And although this is a greater than 2-fold higher intake over iron and zinc, China and India, where a higher plant based diet is typical, have reportedly higher intakes (140-204 mg/day)[3].

Silica dioxide in food grade diatomaceous earth

While orthosilicic acid is the organic form of silica obtained from food sources, another source rich in silica is the non-organic Diatomaceous Earth (silica or silicon dioxide (SiO2)).

Diatomaceous Earth (DE) is not actually earth or dirt, but formed by fossilized exoskeletal shells of microscopic one-celled aquatic plants, an algae called diatoms.

The remains of these diatoms is a chalky, clay-like substance, a mineral sediment, sometimes referred to as diatomite, that produces extremely pure and consistent DE.  To be classified as food grade, this sediment must contain around 85% amorphous (non-crystaline) silica.

Of the 600 deposits of DE in the US, only four are classified as food grade, which means generally regarded as safe (GRAS) by the FDA.

And within the food grade category, there is a difference between the fresh and salt water deposits, and how finely it if sifted.  The best food grade DE will be a fine whitish powder that is odorless and tasteless, with between 85 and 92% silicon dioxide, along with other trace minerals. But some DE products may contain as much as 33% clay, making them less effective.

Care should be taken when ingesting diatomaceous earth that it is indeed food grade. Non-food grade DE can contain harmful minerals and inorganic matter.

What about taking a silica supplement?

Several studies have shown the benefits of supplemental silica. For example, silicon supplementation in subjects with osteoporosis resulted in increased bone volume[5] and increases in femoral and lumbar spine BMD[6].

While the daily recommended amount for adults is less than 30 mg, there are no known symptoms or diseases of silicon excess in humans.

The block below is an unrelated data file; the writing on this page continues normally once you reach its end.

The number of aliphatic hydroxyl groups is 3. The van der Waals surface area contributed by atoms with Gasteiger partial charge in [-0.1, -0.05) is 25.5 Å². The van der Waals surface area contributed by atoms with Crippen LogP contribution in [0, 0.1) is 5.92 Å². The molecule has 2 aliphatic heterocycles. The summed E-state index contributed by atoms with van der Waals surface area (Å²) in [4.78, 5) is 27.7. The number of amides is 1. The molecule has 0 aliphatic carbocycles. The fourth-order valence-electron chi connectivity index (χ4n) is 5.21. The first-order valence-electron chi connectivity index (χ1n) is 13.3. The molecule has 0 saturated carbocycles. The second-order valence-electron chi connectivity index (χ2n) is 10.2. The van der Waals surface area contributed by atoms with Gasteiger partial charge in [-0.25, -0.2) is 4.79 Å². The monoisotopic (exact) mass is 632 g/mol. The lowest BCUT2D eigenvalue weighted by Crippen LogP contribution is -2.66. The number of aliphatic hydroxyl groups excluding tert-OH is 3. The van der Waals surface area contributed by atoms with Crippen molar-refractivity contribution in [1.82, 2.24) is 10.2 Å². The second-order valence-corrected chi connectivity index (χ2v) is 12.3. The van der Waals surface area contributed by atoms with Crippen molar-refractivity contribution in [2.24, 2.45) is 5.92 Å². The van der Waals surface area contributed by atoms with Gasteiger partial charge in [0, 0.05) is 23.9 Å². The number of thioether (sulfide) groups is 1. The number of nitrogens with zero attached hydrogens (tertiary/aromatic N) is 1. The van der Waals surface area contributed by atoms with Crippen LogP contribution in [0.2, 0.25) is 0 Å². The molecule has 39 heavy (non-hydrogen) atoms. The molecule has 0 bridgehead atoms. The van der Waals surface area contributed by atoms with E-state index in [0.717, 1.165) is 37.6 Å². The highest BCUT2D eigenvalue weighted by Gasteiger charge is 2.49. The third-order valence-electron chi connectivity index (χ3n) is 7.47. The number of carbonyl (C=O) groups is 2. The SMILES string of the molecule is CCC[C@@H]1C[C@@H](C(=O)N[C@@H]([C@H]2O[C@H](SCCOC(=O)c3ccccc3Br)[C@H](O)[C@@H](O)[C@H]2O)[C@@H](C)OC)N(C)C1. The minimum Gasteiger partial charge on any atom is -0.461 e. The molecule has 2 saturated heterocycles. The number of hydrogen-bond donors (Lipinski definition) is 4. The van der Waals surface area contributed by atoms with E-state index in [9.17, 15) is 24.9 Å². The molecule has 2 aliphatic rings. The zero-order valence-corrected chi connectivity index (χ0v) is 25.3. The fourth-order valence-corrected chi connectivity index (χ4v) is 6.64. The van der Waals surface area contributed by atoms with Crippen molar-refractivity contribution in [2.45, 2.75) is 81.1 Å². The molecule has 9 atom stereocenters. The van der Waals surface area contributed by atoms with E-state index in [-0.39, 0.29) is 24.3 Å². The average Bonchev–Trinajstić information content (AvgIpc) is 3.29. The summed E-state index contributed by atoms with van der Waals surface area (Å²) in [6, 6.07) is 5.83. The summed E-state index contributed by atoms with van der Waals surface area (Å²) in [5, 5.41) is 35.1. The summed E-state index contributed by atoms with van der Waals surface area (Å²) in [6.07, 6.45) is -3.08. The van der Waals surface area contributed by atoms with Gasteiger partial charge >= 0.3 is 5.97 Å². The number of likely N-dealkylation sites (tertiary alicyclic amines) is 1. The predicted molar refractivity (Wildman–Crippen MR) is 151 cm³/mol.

And although , the upper limit to avoid toxicity is listed at 700 mg. it is sometimes recommended in supplemental doses as high as 250-750 mg. For example, the informational literature provided with the Penguin Cold Cap, used to help chemotherapy patients retain their head of hair, recommends 25o mg three times per day to strengthen the hair follicles.

Any excess of silica that not utilized by the body is removed through the bloodstream, renal system and digestive tract.

Therefore, it is said that most people with healthy renal function should not have an issue taking silica supplements in reasonable amounts for a non-extended period[8].

Recommended daily intake of silica and silica supplement advice

Supplement in tablet and solution forms have shown varying degrees of bioavailability (between 1 and 50%), with most showing negligible-low bioavailability[1].

So buy products made by an established, well reputed company, selecting only products with standardized extracts or guaranteed potency.

The Food Standards Agency UK suggests an upper limit of 700mg per day should not produce harmful side effects in most people.

But as studies are not exhaustive, excessive levels  should not be taken long term, and only under medical supervision for a known silica deficiency.

And as always, supplementation should always be taken with adequate water.

One species of horsetail, Equisetum palustre, is poisonous to horses, and so to be safe should be avoided altogether[9]. Other varieties such as Equisetum Arvense have no known adverse effects.

Contra indications of silica and horsetail supplements

Although there are no known symptoms or diseases of silicon excess in humans, long-term use of high doses of silicate containing pharmaceuticals, such as analgesics and antacids (magnesium trisilicates) could damage renal kidney tubules, leading to chronic interstitial nephritis[7].

This suggests that people with renal trouble avoid taking large doses of silica supplements. Long-term use or very high doses of even the commonly used horsetail supplements have caused irreversible kidney damage, especially in people with existing kidney or heart disease[1].

People with fluid retention (edema or oedema) should not be taking silica (or horsetail) supplements. Women who are pregnant or breastfeeding and children should not take any silica (or horsetail) supplements due to the possible adverse effects and only obtain their silica from food, as the safety of excessive levels of silica has not been tested thoroughly and caution is advised.

I began taking a silica supplement containing 97% food grade diatomaceous earth along with horsetail and bamboo shoot, and within a few weeks was surprised to notice a definite increase in my eyelashes, which had been all but absent on the outer half of my lower lids for years.

My lower lashes are now not only present, but all of them are even more recently noticeably thick and longer, after about 4 or 5 months. This indicates to me a benefit not only to the health of my hair, but to my skin, nails, connective tissue and bones as well!